I know state-of-the-art incinerators can separate quite a lot of particle matter from the smoke, but I don't know anything about what kind of incinerator is actually being used and how effective it is. Chernobyl taught me to play it safe, so bye-bye Shizuoka produce, unfortunately. The biggest mistake is to send the wrong message of support to those affected.

3 ( +5 / -2 )

Luckily my radiation detector gives much more accurate readings than tea-racket protecting local officials that just might have as much expertice as the former head of NISA about radiation matters and as much integrity as my breakfast.

2 ( +7 / -3 )

History books of the future show that lax attitudes and caution about radioactive contamination led to widespread incineration of contaminated materials. Things were marked as safe for burning so that profits could be made. Japan became as popular a tourist destination as Chernobyl, Ukrainian SSR. The number of children plummeted, while the number of birth defects increased.

Most future historians agree that there was no need to burn any of it, as landfill space could easily have been made in those rural areas hit by the tsunami. They will also agree that it was simply a desire to make money off of the incinerators by contractors and politicians.

1 ( +5 / -3 )

Hope the Mayor enjoys his profits while his constituents lose their tea and tourism businesses. Every living soul in Shimazu and the Shizuoka Tourism agency should march right down and protest and blockade and everything else to prevent this travesty. What a tragedy to witness this destruction of centuries of hard work by people just to profit a few. Leave the mountains of trash where it is and come back in a few centuries. There are better things to be doing.

3 ( +6 / -3 )

instead of burning debris, they should be looking into recycleing and creative reuse of materials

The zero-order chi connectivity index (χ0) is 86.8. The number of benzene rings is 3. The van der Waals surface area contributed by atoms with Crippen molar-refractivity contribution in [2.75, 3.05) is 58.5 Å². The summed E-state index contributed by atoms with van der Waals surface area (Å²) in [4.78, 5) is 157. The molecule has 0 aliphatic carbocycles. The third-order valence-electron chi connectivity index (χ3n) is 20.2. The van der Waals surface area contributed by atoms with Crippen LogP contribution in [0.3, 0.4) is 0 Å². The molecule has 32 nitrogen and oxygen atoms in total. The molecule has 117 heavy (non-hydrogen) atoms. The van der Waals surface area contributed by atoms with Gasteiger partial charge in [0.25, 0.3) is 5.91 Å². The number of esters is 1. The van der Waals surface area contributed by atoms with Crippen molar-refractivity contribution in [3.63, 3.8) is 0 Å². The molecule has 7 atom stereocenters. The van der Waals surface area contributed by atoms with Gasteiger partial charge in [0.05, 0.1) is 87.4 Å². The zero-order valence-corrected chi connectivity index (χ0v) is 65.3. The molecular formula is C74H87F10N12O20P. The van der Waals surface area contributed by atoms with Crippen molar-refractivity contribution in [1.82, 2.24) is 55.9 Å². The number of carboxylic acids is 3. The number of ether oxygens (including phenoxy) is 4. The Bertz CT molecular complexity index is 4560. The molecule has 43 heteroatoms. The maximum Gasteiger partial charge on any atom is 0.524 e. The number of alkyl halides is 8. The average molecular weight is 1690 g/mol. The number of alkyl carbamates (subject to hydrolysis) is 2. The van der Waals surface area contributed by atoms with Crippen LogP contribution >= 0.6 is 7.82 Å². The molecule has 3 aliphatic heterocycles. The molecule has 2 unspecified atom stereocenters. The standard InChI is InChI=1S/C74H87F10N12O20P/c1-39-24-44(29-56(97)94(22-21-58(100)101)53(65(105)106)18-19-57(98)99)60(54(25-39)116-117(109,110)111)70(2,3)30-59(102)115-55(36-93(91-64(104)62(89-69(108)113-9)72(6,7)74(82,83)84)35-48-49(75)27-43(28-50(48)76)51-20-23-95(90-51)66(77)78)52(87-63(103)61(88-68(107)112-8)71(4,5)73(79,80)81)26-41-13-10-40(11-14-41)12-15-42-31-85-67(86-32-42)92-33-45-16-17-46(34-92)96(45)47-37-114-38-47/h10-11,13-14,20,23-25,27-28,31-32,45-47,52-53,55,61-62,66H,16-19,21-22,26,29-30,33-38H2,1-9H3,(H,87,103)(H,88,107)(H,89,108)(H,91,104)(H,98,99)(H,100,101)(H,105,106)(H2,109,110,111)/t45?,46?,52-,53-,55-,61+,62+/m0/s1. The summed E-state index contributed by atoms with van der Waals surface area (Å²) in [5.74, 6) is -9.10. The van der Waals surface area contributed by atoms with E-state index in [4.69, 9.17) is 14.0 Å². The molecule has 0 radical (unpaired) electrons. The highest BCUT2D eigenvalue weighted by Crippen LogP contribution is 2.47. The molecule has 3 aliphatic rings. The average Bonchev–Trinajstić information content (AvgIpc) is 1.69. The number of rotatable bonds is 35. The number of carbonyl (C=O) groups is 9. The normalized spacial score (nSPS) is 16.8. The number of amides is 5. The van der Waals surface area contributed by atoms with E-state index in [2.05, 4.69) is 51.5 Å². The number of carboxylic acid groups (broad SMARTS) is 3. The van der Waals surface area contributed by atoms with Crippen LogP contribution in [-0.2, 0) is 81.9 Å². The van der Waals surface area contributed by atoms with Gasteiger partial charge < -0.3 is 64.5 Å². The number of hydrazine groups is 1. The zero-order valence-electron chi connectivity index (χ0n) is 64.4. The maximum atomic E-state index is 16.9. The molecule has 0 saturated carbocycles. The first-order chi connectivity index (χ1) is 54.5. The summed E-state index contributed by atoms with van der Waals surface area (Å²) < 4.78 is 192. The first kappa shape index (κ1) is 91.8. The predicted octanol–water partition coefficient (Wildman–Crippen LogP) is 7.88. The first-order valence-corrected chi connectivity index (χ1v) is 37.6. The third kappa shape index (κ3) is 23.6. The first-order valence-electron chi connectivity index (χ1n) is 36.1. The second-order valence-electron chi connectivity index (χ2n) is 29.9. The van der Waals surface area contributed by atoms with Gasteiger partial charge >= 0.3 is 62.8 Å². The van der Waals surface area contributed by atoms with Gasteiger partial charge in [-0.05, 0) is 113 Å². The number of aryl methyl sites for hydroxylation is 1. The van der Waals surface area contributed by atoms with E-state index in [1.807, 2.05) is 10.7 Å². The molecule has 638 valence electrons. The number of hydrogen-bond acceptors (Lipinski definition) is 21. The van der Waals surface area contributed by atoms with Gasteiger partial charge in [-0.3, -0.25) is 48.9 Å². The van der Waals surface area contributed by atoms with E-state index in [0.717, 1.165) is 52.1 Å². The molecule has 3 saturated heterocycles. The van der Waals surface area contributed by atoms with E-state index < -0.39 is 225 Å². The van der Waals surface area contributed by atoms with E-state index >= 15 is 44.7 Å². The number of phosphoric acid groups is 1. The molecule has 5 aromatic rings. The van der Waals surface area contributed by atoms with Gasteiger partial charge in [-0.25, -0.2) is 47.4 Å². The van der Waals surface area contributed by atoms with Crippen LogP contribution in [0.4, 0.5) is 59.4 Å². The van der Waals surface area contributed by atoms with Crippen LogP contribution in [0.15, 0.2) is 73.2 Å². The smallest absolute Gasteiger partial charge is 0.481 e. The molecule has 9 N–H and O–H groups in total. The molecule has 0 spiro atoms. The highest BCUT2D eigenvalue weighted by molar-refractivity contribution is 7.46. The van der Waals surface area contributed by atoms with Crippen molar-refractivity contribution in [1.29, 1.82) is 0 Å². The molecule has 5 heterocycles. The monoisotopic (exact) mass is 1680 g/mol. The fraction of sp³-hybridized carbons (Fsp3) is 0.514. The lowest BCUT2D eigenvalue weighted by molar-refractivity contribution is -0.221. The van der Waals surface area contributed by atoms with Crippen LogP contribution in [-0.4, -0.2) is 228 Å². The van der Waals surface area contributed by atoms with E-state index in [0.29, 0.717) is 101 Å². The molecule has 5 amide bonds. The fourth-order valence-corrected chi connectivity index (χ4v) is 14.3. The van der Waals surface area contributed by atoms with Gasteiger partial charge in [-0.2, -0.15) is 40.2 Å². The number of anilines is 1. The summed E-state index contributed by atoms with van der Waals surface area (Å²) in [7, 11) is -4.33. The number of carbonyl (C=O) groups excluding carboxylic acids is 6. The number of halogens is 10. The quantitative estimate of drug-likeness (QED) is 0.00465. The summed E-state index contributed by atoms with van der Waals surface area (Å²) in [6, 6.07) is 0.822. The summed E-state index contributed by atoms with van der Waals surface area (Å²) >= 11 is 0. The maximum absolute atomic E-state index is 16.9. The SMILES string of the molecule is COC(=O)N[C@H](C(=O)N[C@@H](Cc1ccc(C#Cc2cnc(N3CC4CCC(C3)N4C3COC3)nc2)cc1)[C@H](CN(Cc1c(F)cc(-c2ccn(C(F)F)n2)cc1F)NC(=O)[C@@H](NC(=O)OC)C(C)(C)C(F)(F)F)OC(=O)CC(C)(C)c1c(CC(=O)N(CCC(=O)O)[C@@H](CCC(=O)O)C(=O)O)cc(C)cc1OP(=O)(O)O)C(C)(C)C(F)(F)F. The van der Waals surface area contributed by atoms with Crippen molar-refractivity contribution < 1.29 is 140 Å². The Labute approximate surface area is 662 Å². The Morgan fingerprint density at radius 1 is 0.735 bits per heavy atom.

Really? You realize that burning doesn't eliminate radiation, nor does recycling or reuse of materials. You can only try and contain radiation. Dispersal by dilution is a risky business.

1 ( +4 / -2 )

Current plans are for Tokyo to incinerate 50,000 tons of debris from Miyagi Prefevture in 16 wards in Tokyo this year.

And what are the current plans to ensure that no radiation is emitted from these incinerators?

1 ( +4 / -2 )

instead of burning debris, they should be looking into recycleing and creative reuse of materials

1 ( +3 / -1 )

When will Japan stop poll luring the environment?

2 ( +3 / -1 )

By these incinerations they're creating mini Fukushimas all over Japan. Not good.

2 ( +3 / -2 )

Mayor Sakurai's family is in the business of waste disposal management, The state-of-the-art melting furnace of Shimada City in Shizuoka Prefecture is located right in the middle of tea plantations. Why would they build it in the middle of the Tea Plantation? Anyway Good Luck, I hope the contamination is very very very Low.

3 ( +3 / -2 )

I know there is the whole fear of contaminated debris but I can't believe that almost a year on from the disaster there is still tons and tons of debris that need destroying.

2 ( +4 / -2 )